Journalist and numbers obsessive Alex Bellos travels around India to explore the fundamental numerical gifts which early Indian mathematicians gave to the world and asks whether the great religions of ancient India - Hinduism, Buddhism and Jainism - had any part in their origins.
The number system which the world uses today originated in India in the early centuries of the First Millennium AD. It is usually called the Arabic numeral system, but in the Middle East the scheme employing the symbols 0 to 9 is correctly referred to as the Indian system. The designation of zero as a number in its own right by South Asian thinkers was arguably the greatest conceptual leap in the history of mathematics.
During his numerical odyssey, Alex visits a temple in Gwalior containing the earliest zero in India with a known date. He is also granted an audience with one of Hinduism's most revered gurus, who is also an author of books on numbers. His Holiness, the Shankaracharya of Puri tells Alex that the study of mathematics is a path to Nirvana.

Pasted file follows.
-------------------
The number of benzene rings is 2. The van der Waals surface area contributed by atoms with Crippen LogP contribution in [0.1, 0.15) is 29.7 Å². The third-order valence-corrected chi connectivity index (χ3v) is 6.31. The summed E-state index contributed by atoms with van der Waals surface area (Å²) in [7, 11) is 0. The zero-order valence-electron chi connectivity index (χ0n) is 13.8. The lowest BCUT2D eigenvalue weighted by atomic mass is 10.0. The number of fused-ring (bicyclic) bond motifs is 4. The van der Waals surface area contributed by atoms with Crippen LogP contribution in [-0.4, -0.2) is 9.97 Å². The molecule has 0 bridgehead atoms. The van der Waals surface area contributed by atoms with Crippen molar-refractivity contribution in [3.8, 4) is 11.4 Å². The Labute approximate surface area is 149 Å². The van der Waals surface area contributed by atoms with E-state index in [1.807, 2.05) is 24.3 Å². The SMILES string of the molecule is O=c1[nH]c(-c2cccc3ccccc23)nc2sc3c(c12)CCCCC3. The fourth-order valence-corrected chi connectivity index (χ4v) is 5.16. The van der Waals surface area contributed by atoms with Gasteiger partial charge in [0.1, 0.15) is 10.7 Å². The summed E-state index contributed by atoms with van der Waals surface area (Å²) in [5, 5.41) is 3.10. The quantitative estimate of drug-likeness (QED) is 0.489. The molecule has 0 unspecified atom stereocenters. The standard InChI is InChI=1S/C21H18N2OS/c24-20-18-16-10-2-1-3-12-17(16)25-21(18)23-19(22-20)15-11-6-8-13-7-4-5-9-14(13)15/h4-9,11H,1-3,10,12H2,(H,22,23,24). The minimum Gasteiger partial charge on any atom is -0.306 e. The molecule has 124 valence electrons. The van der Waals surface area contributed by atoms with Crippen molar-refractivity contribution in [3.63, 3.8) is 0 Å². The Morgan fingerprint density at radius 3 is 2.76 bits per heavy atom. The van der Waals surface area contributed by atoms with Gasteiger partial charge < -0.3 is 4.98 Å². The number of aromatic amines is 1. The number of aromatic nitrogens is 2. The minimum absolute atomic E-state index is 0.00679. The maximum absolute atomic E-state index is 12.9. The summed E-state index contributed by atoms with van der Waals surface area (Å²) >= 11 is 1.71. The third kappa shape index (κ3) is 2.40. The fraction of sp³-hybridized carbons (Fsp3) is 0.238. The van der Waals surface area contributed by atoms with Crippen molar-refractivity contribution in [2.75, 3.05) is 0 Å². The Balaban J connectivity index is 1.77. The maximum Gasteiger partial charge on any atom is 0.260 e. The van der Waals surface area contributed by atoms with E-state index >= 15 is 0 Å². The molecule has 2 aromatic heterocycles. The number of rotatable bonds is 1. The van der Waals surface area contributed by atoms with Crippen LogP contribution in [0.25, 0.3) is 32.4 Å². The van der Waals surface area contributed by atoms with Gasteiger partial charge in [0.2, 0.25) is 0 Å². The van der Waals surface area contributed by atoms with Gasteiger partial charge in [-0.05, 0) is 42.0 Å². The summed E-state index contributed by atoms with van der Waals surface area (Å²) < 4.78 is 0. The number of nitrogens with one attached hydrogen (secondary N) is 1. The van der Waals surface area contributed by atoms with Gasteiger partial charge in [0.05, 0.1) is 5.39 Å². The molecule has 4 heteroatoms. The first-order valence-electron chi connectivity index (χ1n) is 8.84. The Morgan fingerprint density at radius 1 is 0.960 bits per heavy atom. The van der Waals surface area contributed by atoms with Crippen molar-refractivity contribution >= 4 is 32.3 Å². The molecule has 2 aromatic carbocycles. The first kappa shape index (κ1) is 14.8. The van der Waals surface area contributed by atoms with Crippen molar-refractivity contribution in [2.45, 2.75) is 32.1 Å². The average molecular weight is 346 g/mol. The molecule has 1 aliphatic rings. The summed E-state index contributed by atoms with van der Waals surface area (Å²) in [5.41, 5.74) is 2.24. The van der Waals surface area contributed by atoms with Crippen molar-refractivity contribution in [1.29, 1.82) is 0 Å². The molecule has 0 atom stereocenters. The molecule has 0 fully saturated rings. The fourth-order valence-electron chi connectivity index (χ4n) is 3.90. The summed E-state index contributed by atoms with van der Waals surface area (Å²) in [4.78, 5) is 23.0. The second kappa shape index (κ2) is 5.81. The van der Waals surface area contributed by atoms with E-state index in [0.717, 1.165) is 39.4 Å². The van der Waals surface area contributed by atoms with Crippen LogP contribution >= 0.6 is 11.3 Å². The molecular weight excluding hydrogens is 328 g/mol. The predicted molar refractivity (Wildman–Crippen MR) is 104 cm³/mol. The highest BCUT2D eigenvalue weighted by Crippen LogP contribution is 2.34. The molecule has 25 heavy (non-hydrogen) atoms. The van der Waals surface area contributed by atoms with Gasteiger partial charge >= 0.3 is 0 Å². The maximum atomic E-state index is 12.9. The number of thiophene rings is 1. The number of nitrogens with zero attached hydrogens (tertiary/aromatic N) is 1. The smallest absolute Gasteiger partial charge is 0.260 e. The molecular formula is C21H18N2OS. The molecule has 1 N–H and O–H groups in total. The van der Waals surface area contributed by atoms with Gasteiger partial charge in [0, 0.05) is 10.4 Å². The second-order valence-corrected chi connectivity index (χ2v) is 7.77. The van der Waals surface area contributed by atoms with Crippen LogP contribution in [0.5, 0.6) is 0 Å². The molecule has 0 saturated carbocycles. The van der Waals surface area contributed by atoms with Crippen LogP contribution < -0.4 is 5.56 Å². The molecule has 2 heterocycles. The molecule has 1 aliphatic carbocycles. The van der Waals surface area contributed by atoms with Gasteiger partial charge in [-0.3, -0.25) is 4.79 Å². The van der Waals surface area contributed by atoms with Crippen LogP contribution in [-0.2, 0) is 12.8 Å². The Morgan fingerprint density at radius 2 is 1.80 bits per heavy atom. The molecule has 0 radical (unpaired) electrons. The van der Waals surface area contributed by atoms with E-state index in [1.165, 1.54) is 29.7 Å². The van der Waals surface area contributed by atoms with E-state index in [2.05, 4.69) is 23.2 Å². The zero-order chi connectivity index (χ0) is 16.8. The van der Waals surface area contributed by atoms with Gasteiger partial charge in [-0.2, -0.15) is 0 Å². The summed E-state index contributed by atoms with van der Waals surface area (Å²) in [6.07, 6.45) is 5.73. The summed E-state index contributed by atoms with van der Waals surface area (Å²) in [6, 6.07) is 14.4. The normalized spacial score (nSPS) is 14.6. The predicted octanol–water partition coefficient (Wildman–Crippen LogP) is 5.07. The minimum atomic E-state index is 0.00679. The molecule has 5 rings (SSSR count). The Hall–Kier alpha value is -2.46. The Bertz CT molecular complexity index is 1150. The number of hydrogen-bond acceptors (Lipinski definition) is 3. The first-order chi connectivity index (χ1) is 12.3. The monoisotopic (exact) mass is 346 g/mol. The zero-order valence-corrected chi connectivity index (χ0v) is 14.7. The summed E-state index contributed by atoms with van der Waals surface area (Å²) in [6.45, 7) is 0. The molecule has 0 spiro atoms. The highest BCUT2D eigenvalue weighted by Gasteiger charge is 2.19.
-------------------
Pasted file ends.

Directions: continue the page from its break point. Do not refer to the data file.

In conversation with India's most eminent mathematician, Professor S G Dani in Mumbai, Alex hears how early Indian philosophers toyed with numbers far more massive than the Greeks. Buddhists, for example, mused on a number with 53 zeros and the Jains contemplated various varieties of infinity - something that modern mathematicians do two thousand years later.
Alex also dips into the current controversy surrounding so-called Vedic Mathematics. This is a collection of speed arithmetic tricks which a great guru of the early twentieth century claimed to have discovered in the Vedas, Hinduism's most sacred scriptures.